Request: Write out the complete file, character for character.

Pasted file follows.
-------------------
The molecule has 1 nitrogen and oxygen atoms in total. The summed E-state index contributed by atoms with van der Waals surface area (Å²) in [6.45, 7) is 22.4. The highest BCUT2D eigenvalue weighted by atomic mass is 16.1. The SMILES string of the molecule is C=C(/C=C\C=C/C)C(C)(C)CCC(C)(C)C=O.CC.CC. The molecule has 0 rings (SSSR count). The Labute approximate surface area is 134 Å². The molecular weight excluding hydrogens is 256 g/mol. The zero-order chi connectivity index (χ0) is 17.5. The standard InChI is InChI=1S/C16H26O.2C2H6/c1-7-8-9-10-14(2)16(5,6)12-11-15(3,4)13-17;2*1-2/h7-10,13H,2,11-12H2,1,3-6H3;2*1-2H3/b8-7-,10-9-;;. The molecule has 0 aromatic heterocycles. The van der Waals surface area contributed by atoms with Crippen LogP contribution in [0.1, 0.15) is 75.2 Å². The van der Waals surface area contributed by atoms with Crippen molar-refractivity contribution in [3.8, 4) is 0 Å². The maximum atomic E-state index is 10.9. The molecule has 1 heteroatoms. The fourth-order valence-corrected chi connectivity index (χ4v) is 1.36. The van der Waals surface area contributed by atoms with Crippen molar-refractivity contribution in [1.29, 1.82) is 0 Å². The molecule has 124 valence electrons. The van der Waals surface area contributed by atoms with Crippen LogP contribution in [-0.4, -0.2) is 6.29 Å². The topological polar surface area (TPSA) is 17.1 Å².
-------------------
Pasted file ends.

The molecule has 1 nitrogen and oxygen atoms in total. The summed E-state index contributed by atoms with van der Waals surface area (Å²) in [6.45, 7) is 22.4. The highest BCUT2D eigenvalue weighted by atomic mass is 16.1. The SMILES string of the molecule is C=C(/C=C\C=C/C)C(C)(C)CCC(C)(C)C=O.CC.CC. The molecule has 0 rings (SSSR count). The Labute approximate surface area is 134 Å². The molecular weight excluding hydrogens is 256 g/mol. The zero-order chi connectivity index (χ0) is 17.5. The standard InChI is InChI=1S/C16H26O.2C2H6/c1-7-8-9-10-14(2)16(5,6)12-11-15(3,4)13-17;2*1-2/h7-10,13H,2,11-12H2,1,3-6H3;2*1-2H3/b8-7-,10-9-;;. The molecule has 0 aromatic heterocycles. The van der Waals surface area contributed by atoms with Crippen LogP contribution in [0.1, 0.15) is 75.2 Å². The van der Waals surface area contributed by atoms with Crippen molar-refractivity contribution in [3.8, 4) is 0 Å². The maximum atomic E-state index is 10.9. The molecule has 1 heteroatoms. The fourth-order valence-corrected chi connectivity index (χ4v) is 1.36. The van der Waals surface area contributed by atoms with Crippen molar-refractivity contribution in [1.29, 1.82) is 0 Å². The molecule has 124 valence electrons. The van der Waals surface area contributed by atoms with Crippen LogP contribution in [-0.4, -0.2) is 6.29 Å². The topological polar surface area (TPSA) is 17.1 Å².